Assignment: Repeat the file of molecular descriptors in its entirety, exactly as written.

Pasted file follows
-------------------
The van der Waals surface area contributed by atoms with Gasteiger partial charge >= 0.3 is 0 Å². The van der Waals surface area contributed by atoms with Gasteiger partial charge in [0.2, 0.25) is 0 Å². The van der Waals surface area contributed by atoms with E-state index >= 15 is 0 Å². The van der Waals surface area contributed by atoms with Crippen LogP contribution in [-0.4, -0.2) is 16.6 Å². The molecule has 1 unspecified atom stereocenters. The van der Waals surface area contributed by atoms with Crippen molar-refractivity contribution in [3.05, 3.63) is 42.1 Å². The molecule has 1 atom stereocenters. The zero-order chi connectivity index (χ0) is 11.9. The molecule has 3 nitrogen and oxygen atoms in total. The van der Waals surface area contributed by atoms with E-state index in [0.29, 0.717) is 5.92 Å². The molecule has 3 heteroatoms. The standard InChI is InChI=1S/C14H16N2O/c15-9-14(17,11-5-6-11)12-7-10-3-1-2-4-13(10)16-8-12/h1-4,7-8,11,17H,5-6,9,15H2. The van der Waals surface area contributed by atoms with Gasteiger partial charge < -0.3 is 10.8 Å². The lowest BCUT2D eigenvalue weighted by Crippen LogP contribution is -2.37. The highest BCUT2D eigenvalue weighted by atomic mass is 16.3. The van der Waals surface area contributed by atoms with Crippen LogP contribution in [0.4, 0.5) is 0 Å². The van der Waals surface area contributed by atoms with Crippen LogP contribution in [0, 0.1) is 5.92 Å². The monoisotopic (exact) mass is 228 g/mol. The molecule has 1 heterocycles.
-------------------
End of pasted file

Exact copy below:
The van der Waals surface area contributed by atoms with Gasteiger partial charge >= 0.3 is 0 Å². The van der Waals surface area contributed by atoms with Gasteiger partial charge in [0.2, 0.25) is 0 Å². The van der Waals surface area contributed by atoms with E-state index >= 15 is 0 Å². The van der Waals surface area contributed by atoms with Crippen LogP contribution in [-0.4, -0.2) is 16.6 Å². The molecule has 1 unspecified atom stereocenters. The van der Waals surface area contributed by atoms with Crippen molar-refractivity contribution in [3.05, 3.63) is 42.1 Å². The molecule has 1 atom stereocenters. The zero-order chi connectivity index (χ0) is 11.9. The molecule has 3 nitrogen and oxygen atoms in total. The van der Waals surface area contributed by atoms with E-state index in [0.29, 0.717) is 5.92 Å². The molecule has 3 heteroatoms. The standard InChI is InChI=1S/C14H16N2O/c15-9-14(17,11-5-6-11)12-7-10-3-1-2-4-13(10)16-8-12/h1-4,7-8,11,17H,5-6,9,15H2. The van der Waals surface area contributed by atoms with Gasteiger partial charge < -0.3 is 10.8 Å². The lowest BCUT2D eigenvalue weighted by Crippen LogP contribution is -2.37. The highest BCUT2D eigenvalue weighted by atomic mass is 16.3. The van der Waals surface area contributed by atoms with Crippen LogP contribution in [0.4, 0.5) is 0 Å². The van der Waals surface area contributed by atoms with Crippen LogP contribution in [0, 0.1) is 5.92 Å². The monoisotopic (exact) mass is 228 g/mol. The molecule has 1 heterocycles.